In early August 2006, the BBC’s application for a broadcasting license was refused by Tajikistan’s licensing commission for failing to meet the 2005 law On Licensing Certain Types of Activities. Since the shutdown of Tajikistan’s last independent television station, Somonien, in 2005, the broadcast media has been dominated by three state-run television stations that have received a 25 percent increase in government funding. In October 2006 (one month before the presidential election), the Ministry of Communications blocked domestic access to five news websites published abroad: Centrasia, Ferghana, Arianastorm, Charogiruz, and Tajikistantimes. One positive development is that three independent provincial television stations in the cities of Isfara, Panjakent, and Istaravshan were allowed to operate after negotiations with government authorities. Nonetheless, public access to information is extremely limited, as evidenced by the absence of any daily newspapers (independent or state-owned) published in the country.
Posing a further challenge to media freedoms, the Tajik state has also intensified its use of onerous registration requirements, tax liabilities, and libel laws that impose fines and imprisonment on print and broadcast media outlets that attempt to scrutinize government policies. Alongside these tactics, state authorities have stifled press and broadcast media freedoms through the use of extralegal intimidation, arbitrary arrests, and detentions. In rare cases, journalists have successfully appealed their arrests and convictions in court, occasionally overturning previous court verdicts. On balance, however, accusations against journalists are not investigated by authorities fairly or expeditiously. Cultural expression is monitored by the government and enjoys only limited autonomy; access to media is highly regulated, and music, art, and theater that diverge from progovernment themes are rarely, if ever, allowed.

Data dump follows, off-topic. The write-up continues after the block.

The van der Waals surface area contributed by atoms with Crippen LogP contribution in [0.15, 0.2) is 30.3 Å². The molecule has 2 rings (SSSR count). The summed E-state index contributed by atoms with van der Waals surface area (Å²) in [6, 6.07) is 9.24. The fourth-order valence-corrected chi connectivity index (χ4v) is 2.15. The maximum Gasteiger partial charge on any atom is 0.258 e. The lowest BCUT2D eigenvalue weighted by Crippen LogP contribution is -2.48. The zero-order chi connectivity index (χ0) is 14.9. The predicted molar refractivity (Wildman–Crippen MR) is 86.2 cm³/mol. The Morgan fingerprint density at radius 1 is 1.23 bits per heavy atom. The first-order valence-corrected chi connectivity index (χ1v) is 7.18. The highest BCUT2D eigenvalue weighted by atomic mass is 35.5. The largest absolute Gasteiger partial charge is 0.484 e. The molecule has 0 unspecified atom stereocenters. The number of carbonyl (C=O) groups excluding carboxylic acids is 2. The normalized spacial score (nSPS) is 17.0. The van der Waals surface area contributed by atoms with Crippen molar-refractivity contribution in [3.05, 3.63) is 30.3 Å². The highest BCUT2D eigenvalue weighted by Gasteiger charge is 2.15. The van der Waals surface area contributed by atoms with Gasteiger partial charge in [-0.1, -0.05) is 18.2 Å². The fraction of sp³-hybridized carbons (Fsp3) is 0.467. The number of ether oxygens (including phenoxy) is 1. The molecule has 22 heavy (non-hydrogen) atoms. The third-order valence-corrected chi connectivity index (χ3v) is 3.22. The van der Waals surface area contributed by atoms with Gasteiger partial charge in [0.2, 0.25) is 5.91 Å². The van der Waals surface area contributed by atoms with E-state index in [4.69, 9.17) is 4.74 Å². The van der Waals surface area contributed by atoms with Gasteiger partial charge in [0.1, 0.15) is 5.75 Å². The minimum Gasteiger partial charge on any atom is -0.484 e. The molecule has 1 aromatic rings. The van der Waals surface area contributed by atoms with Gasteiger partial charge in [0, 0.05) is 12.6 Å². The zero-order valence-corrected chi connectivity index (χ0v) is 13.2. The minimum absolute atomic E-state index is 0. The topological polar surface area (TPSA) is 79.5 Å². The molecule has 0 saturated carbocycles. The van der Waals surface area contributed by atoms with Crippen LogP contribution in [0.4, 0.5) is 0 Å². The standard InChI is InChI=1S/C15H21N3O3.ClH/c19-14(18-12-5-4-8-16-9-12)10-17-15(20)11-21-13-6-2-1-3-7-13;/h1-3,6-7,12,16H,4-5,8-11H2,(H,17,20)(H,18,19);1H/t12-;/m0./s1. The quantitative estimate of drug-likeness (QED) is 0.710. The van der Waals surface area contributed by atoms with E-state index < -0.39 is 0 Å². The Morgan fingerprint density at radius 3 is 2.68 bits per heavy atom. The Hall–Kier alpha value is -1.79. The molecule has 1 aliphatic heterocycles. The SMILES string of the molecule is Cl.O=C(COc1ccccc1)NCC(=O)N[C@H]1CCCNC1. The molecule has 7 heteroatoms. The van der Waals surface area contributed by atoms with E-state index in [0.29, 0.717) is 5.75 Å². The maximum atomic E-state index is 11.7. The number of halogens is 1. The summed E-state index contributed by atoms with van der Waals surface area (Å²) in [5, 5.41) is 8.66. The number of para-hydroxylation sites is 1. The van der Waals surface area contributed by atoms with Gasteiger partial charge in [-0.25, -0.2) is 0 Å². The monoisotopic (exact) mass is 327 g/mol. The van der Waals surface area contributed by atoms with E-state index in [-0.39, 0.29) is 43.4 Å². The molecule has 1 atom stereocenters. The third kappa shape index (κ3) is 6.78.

Tajikistan continued to be a focus of criticism, at home and abroad, for the execution of prisoners, for reports of torture and ill-treatment by police, and for a tradition of impunity for such violations. Procurators continue to rely on extracted confessions rather than thorough and impartial investigation as evidence against defendants. In cases in which inmates were mistreated by police or prison officials and complaints were filed with the General Procuracy, the latter rarely pressed charges. On the positive side, police and procuracy officials have been actively participating in OSCE seminars promoting the protection of human rights during investigations and pretrial detention. Without access to those detained by authorities, however, independent monitoring will yield little systematic evidence of whether a real change in attitudes among law enforcement personnel is occurring.
Prison conditions in Tajikistan are extremely poor, with overcrowding a major concern; there are 100 prisoners per cell in certain prisons. After a jump from 6,000 inmates in 1996 to 11,000 in 2001, the prison population in Tajikistan stabilized and remains at 11,000 today. The International Committee of the Red Cross, which had previously been able to visit and provide aid to inmates, has not been granted access to prisons by the Ministry of Interior since 2004. In August 2005, a prison disturbance in Kurgan-Teppe—allegedly provoked by the appointment of Izzatullo Sharipov as head of the prison system—was primarily a result of the long-term deterioration of conditions and the use of torture in prisons. Government authorities responded to this incident by handing down harsh sentences to the ringleaders of the revolt but showed little zeal for prison reform.
In the months leading up to the 2006 presidential election, various members of the political opposition were arrested and detained, revealing a clear pattern on the part of government authorities of using the state’s law enforcement and judicial organs as a means of reining in the opposition. In December 2004, Mahmudi Iskandarov, leader of the Democratic Party and likely presidential candidate, was arrested in Moscow by Russian authorities at Tajikistan’s request. Immediately after his release by Russian authorities in April 2005, he disappeared (allegedly abducted), and ultimately resurfaced in the custody of Tajik government. On October 5, 2005, he was sentenced to 23 years in prison and fined 1.5 million Tajik somoni (US$470,000) for terrorism and unlawful possession of weapons.
Taraqqiyot Party Deputy Chair Rustam Faziev and Chair Sulton Kuvatov were both arrested and sent to prison on charges of insulting the president after publishing an open letter critical of President Rahmon. In mid-2005, Social Democratic Party parliamentary candidates Nizomiddin Begmatov and Nasimjon Shukurov were arrested and sentenced to a year and 18 months, respectively, for hooliganism (allegedly for using foul language during a court hearing). In early 2006, Islamic Renaissance Party member Tojiddin Abdurakhmonov—convicted of involvement in organized criminal activity, possession of weapons, and possession of forged documents—was sentenced to 16 years’ imprisonment.